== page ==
We’re looking at another big selloff today, and as things change rapidly it’s worth updating members since our last commentary on the very swift falls we’re seeing.
The first change is that surprisingly the last few days have not been about the coronavirus primarily, but because Russia and Saudi Arabia have effectively declared an oil price war against each other at what is clearly a very dangerous time with demand for oil sagging because of the coronavirus. This is a very bad development as oil prices have plummeted over 30%, and this alone would shave a large chunk off the already anaemic global inflation numbers. Inflation is key for economic growth so there’s no sugar-coating it – this is bad news!
Perhaps the second big change is that we are now seeing the effects of a government in the United States that seems woefully unprepared for the coronavirus. It’s ironic that a nationalistic administration, hellbent on distancing itself from the globalisation of the world economy, is now facing its biggest challenge from abroad and bungling the policy response. The U.S. healthcare system is a mess – over 30 million Americans are uninsured and right now it is very hard to get tested for coronavirus in the U.S. The only policy response we have seen was a bungled interest rate cut when I think the market would respond very favourably to measures such as free virus testing and free treatment which would ensure a far quicker reduction in infection rates.
As scary as a global pandemic sounds, the best news to be gleaned in recent weeks is the incredible handling of the outbreak seen in China (and South Korea seems to be handling things well) after initially trying to downplay the severity of the problem. While quarantines that China have implemented can’t reasonably be expected to be seen in countries like the U.S., China has shown that the world doesn’t need to wait for a vaccine to get on top of the outbreak. How western governments respond will be key to seeing infections start to wane, which will be the beginning of a return to normality.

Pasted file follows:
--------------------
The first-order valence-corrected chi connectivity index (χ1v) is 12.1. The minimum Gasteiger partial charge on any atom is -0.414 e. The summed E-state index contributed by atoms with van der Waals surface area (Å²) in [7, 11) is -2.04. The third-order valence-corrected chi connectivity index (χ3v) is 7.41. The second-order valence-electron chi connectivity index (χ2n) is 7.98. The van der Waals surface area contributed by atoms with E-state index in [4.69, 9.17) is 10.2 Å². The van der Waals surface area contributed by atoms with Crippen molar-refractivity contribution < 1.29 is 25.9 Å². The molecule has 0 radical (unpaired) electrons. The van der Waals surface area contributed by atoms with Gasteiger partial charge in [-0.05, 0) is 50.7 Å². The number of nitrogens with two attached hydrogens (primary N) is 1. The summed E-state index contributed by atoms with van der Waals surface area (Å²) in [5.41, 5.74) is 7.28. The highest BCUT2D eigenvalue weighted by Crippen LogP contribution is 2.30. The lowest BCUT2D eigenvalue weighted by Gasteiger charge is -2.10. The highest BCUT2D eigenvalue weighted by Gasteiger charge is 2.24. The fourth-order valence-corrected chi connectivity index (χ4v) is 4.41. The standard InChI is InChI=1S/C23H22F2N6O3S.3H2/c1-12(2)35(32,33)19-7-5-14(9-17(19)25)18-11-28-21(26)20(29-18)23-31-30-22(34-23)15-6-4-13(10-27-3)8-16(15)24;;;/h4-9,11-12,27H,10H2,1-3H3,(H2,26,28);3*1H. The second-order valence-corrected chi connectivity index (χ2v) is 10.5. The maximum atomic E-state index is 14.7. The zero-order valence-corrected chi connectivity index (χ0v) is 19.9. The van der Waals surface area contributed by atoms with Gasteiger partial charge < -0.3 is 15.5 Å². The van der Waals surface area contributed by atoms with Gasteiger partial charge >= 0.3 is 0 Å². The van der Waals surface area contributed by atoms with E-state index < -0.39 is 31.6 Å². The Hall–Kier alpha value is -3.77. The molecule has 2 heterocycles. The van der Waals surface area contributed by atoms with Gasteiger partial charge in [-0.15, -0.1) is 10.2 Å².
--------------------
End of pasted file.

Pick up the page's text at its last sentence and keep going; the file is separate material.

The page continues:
The final big change that has occurred in the past week or so is that the panic about the infection is very much starting to translate into a real-world economic slow-down. The combination of global panic and plummeting oil prices means a global recession is becoming more likely; however, we remain of the view that any recession will be short-lived (as long as governments in the U.S., Italy etc get a handle on the situation). Eventually life will return to normal, either as early as infections start to reduce or a vaccine is released. And the oil price war between Russia and Saudi Arabia is very dangerous considering both economies’ reliance on oil revenues, and this too will come to an end.
For those of us who still can remember the GFC as a fresh wound, remember that this is not another GFC. The GFC was a credit crunch, which meant that companies and banks no longer trusted each other as counterparties and no longer trusted doing business with each other. Companies were highly leveraged at the time and many companies were at risk of failure. This time around, there will be companies particularly exposed such as oil companies and tourism companies who may not have the balance sheet to withstand a hit to revenues. But the vast majority of companies on the ASX are not at risk to fail and, if one can truly adopt a long-term view, are likely to be great investment opportunities at current levels.
Finally, I have attached two charts that I saw released by AMP Capital. They are pretty self-explanatory but should indicate that panicking, especially after the falls we have already seen, has never been the smart decision in the history of the stock market – what are the odds it will be this time around? One’s long-term strategy should be the same during bull markets and bear markets, so this sell-off should be looked at no differently.
We are glad you liked it
For your convenience, this will appear under your Saved articles in the top menu.